Re: Shark group calls for ban on fin soup, Burnaby NOW, July 4
Following the rally and delegation organized at Richmond city council on July 9, Shark Truth reaffirms its commitment to collaborating with the community by empowering consumers and businesses to go shark fin free.
In these past three years, we've given opportunities to the community of Chinese descent to take action and to stop shark fin products, and they have.
We've seen fundamental change in our community: people no longer want to serve shark fin because they now know it doesn't match their values.
Because of this, businesses serving shark fin are also beginning to take it off the menu and are also showing an increased interest in seafood sustainability.
Burnaby is taking a step in the right direction by figuring out the best solution for both conservation and the community.
We hope all municipalities will consult and work with all the stakeholders involved for the best results. Our philosophy is collaboration, not confrontation.
Shark fin is mainly used as an ingredient in shark fin soup favoured by some middle-to higher-income families of Chinese descent, and is served as a status symbol and a gesture of generosity.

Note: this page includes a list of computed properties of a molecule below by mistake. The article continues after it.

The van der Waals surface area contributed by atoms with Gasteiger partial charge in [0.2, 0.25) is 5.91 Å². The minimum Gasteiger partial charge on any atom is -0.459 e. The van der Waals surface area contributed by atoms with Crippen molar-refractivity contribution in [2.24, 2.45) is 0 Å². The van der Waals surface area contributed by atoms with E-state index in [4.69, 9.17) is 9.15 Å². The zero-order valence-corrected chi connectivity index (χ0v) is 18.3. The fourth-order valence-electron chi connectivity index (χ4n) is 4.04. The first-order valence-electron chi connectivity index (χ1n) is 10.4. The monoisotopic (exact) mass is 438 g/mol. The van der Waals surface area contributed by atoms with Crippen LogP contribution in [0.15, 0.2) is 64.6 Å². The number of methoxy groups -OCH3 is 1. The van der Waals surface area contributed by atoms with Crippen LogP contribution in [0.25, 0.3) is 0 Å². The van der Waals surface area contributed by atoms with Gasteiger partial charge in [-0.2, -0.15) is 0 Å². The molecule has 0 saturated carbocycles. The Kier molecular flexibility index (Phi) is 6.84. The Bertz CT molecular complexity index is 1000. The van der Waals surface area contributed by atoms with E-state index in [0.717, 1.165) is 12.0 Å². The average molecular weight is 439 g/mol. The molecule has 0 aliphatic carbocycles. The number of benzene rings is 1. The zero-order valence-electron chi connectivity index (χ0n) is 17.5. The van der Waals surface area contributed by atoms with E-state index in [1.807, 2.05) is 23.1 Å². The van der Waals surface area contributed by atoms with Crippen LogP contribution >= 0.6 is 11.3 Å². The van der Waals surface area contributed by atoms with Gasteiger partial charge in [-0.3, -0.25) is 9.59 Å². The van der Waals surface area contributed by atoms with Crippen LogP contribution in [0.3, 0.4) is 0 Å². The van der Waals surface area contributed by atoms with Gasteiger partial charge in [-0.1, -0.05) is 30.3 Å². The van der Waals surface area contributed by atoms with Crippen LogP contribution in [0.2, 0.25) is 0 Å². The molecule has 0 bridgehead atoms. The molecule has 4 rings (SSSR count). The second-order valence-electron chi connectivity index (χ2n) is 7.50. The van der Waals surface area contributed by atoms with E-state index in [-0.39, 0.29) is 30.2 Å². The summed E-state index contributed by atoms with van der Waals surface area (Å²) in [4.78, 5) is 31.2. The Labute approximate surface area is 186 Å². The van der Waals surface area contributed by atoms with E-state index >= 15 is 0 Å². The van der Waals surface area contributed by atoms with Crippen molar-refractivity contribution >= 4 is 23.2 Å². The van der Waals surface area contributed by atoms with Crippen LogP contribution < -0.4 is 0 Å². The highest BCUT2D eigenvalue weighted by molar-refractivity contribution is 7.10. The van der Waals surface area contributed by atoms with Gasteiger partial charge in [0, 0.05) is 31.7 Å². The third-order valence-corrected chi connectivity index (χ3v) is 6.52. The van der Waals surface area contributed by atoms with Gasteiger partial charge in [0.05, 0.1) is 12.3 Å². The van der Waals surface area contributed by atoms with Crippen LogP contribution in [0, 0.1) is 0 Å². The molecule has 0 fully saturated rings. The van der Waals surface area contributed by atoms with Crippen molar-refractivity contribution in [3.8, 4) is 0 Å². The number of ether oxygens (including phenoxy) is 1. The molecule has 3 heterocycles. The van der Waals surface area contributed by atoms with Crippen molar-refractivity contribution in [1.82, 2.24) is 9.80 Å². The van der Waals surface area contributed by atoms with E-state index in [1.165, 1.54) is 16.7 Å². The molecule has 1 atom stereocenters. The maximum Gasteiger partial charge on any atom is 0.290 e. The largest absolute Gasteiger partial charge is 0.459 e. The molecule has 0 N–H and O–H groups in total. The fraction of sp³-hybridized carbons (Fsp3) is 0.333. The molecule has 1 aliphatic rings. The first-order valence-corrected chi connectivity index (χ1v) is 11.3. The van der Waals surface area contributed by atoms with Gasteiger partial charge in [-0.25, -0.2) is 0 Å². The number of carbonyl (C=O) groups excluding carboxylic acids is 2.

Every year, up to 73 million sharks are killed primarily for their fins, causing some populations to decline by 90 per cent and threatening the stability of the world's ocean ecosystems.
Sharks are inherently sensitive to overfishing due to their long-evolved biological nature (sexual maturity can take up to 25 years, lifespan up to 100 years and low gestation at two to three pups on average per year).
Coupled with the soaring demands for shark fin products, sharks being hunted through the process of shark finning - where a shark is taken just for its fin, and the rest of the body wasted and dumped overboard - continues rampant in the seas and has been cited as a "clear cutting" of the oceans.
Claudia Li, Executive director of Shark Truth